EDITORIAL: The undeniable logic for ending Colorado’s useless death penalty

Colorado can no longer even get capital convictions. Even a case as repulsive as the Aurora theater shootings have been unable to persuade a jury to murder the convict for his horrific crime. The only thing that adds up from these cases is the massive bill taxpayers must pony up to prosecute a death penalty case, just to lose it. And even if there’s a win, the exorbitant expense of decades of appeals and special prison accommodations only compounds the folly

Ending Colorado’s death penalty is no longer just about doing the right thing; it’s about doing the only thing the state can.

We have long argued that the death penalty is a repugnant, barbaric holdover from an unenlightened society, putting Colorado and much of the United States in the dubious company of North Korea, Iran, Saudi Arabia and Russia.

It’s a tragedy that Senate Bill 95 died in a state Senate committee Wednesday night on a party-line vote, but it’s not too late to try the measure in the State House, and let the public persuade partisan Republicans how very wrong they are on this issue.

The arguments against the death penalty, which is simply revenge murder, are compelling and unequivocal:

— The death penalty is not a deterrent to crime. This has been substantiated in numerous studies, numerous times. Murder is almost always the result of severe psychological illness, drugs, alcohol or passion. None of those causes are affected by executions or any other laws.

— The death penalty is not equally or fairly applied in Colorado, or anywhere in the country. Murder for murder, it is a far greater percentage of poor minorities who are handed the death penalty than richer, whiter murderers. And in Colorado, every person on death row got there from an Arapahoe County court, although heinous murder cases arise across the state. Had Chuck E. Cheese’s murderer Nathan Dunlap committed his sadistic 1993 crime anywhere but in Aurora, he would have been given life without parole.

— The death penalty is obscenely expensive. A recent study of the death penalty in Maryland shows that it costs about $3 million to bring a death penalty convict to the death chamber. The same capital case without the threat of death penalty costs about $1 million, according to the study. Death penalty states have spent billions of dollars on capital punishment systems since they were re-authorized in 1978.

— Even for those who have no qualms about killing people back for their crimes, the death penalty is ineffective because it simply takes so long to invoke. Not long ago, the average death sentence was 28 years, now down to about 18 years. A full 25 percent of capital punishment cases still die of natural causes before they make it to the death chamber. Dunlap killed four employees of the Aurora Chuck E. Cheese’s restaurant in 1993. It took 20 years to pull a date for his execution two years ago, set aside by Gov. John Hickenlooper.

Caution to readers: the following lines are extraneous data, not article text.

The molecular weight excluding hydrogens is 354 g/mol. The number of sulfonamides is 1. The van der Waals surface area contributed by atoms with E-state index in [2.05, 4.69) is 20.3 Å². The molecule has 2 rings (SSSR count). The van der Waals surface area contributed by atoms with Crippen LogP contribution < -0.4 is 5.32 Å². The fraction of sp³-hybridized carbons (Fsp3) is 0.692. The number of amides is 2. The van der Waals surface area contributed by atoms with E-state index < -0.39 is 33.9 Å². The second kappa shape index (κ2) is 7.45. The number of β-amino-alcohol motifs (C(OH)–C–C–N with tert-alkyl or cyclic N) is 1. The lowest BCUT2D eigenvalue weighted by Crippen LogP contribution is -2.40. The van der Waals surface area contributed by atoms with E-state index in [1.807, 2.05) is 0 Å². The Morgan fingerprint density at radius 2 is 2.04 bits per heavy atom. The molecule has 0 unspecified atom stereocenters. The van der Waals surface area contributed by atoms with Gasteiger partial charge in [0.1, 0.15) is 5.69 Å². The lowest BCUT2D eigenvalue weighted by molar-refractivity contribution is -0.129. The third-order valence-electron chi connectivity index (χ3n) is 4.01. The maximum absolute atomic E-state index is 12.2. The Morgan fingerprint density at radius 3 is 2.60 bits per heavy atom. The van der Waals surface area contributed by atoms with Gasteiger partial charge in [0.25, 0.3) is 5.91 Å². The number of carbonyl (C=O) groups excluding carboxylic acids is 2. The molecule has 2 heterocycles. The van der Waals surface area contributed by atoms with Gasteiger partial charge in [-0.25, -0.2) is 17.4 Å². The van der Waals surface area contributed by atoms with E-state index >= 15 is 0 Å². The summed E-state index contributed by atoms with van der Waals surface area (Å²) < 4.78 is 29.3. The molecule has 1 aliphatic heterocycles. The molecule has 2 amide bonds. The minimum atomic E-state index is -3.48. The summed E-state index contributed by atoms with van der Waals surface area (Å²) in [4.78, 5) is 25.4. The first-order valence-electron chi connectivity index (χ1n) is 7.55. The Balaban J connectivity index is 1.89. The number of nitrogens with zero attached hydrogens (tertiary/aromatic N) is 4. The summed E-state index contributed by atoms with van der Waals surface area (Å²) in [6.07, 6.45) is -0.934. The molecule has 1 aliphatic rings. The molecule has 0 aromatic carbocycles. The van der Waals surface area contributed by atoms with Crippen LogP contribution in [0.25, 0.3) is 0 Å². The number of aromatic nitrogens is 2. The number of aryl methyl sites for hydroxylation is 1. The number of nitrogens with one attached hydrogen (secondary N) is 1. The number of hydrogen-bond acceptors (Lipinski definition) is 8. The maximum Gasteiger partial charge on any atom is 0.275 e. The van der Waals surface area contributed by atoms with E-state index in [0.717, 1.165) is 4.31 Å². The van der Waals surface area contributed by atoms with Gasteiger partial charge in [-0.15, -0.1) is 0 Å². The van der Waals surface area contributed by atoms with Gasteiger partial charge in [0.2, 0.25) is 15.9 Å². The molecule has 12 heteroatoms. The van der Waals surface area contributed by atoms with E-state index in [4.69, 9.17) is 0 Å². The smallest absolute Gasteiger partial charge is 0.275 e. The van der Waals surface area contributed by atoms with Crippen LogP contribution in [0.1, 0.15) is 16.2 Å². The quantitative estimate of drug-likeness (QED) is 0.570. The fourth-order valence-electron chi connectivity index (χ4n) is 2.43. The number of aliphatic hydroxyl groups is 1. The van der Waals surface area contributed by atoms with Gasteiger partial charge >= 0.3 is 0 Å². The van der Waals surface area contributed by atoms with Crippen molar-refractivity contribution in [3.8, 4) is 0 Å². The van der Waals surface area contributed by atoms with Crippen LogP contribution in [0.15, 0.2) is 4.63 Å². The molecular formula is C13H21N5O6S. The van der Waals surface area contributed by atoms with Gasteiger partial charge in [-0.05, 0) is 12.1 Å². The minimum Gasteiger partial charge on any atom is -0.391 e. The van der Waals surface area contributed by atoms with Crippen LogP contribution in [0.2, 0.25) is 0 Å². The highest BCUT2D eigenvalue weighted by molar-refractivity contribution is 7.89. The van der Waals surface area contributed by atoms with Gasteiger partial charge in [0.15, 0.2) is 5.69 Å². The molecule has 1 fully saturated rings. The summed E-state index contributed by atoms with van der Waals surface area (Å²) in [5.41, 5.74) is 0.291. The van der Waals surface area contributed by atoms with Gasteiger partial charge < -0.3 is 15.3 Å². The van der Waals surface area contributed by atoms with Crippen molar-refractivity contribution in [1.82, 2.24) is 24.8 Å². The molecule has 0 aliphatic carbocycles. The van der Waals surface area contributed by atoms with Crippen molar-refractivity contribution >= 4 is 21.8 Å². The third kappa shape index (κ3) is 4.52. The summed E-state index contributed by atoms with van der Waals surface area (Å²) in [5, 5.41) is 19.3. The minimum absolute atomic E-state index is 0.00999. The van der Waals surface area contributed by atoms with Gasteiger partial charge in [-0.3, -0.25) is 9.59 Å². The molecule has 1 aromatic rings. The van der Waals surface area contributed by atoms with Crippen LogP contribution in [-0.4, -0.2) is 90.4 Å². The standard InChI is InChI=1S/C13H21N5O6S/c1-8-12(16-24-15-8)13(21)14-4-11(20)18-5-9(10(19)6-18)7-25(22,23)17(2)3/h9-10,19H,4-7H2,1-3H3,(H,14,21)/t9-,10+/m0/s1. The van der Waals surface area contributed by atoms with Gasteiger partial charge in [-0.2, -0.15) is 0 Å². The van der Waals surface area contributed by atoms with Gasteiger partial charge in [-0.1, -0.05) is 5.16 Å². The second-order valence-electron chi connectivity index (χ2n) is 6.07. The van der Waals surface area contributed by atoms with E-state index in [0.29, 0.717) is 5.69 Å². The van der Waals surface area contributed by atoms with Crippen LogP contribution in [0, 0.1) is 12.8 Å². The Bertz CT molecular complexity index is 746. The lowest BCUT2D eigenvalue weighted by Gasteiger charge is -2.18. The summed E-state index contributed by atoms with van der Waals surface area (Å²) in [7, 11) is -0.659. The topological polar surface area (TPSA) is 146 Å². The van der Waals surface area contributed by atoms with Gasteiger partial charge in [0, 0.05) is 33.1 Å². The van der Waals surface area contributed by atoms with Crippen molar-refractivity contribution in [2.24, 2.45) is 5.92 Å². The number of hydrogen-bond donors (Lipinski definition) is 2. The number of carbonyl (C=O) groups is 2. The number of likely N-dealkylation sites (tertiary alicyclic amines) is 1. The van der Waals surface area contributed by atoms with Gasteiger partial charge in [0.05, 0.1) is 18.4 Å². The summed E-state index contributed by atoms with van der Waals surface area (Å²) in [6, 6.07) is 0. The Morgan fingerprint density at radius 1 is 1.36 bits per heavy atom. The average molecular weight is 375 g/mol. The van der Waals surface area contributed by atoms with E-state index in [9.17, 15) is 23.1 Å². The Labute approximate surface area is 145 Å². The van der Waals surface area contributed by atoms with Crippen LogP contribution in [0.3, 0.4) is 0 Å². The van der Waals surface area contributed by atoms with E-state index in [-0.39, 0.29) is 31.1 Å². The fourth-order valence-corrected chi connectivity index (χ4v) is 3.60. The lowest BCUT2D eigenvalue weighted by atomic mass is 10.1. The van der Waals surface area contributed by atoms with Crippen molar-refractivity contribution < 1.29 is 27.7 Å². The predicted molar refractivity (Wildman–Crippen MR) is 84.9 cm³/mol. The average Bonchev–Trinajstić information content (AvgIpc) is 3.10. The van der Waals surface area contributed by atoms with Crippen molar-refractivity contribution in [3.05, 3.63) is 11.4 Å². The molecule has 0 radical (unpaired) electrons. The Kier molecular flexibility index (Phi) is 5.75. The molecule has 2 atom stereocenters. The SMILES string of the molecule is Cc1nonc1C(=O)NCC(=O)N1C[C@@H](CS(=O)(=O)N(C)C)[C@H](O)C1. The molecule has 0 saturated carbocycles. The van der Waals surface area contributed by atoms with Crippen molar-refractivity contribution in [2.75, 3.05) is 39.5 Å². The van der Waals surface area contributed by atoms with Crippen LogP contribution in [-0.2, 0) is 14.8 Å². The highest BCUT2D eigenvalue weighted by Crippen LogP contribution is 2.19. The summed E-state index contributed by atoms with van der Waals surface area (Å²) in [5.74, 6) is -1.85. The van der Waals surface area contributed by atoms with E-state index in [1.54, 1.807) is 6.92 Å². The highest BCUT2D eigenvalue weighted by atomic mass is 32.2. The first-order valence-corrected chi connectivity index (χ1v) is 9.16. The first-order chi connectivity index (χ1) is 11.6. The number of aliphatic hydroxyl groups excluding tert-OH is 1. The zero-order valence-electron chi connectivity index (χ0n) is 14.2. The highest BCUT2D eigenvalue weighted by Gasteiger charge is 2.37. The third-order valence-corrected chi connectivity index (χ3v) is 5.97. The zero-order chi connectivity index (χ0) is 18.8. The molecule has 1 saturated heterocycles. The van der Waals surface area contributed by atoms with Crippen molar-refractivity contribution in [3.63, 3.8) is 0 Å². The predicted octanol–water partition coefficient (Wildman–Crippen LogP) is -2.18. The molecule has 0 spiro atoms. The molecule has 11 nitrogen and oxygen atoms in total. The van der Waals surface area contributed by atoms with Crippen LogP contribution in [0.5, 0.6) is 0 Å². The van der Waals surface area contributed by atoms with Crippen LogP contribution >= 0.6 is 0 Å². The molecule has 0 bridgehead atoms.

If that’s not convincing enough, and if the moral argument against savagely murdering another human for any reason isn’t compelling, consider that the capital punishment system simply doesn’t and can’t work. More than one Aurora Sentinel story has pointed out that even if Colorado were able to get a death penalty case to the execution chamber, the state cannot obtain the drugs it needs to carry out such an execution.

And Colorado can no longer even get capital convictions. Even a case as repulsive as the Aurora theater shootings have been unable to persuade a jury to murder the convict for his horrific crime. The only thing that adds up from these cases is the massive bill taxpayers must pony up to prosecute a death penalty case, just to lose it. And even if there’s a win, the exorbitant expense of decades of appeals and special prison accommodations only compounds the folly.

Once again, state Senate Minority Leader Lucia Guzman, D-Denver, offered a bill that addresses only future cases, calling for life in prison without parole for the worst of the worst cases to come before future courts. Her arguments for ending the death penalty are especially persuasive because she knows first-hand every nuance of a death penalty case. Her 73-year-old father was murdered while working in a convenience store in 1975. She has since steadfastly worked to help us all understand that revenge isn’t justice.

“It wouldn’t bring justice to my daddy, all that he was, all that he did,” Guzman said previously. “Because it was an act of violence, but my daddy was never a violent man.”

It’s time to end the expensive, barbaric, ineffective and broken revenge-killing system in Colorado. The state House should revive the issue, and every state lawmaker should vote yes on what is the only way forward.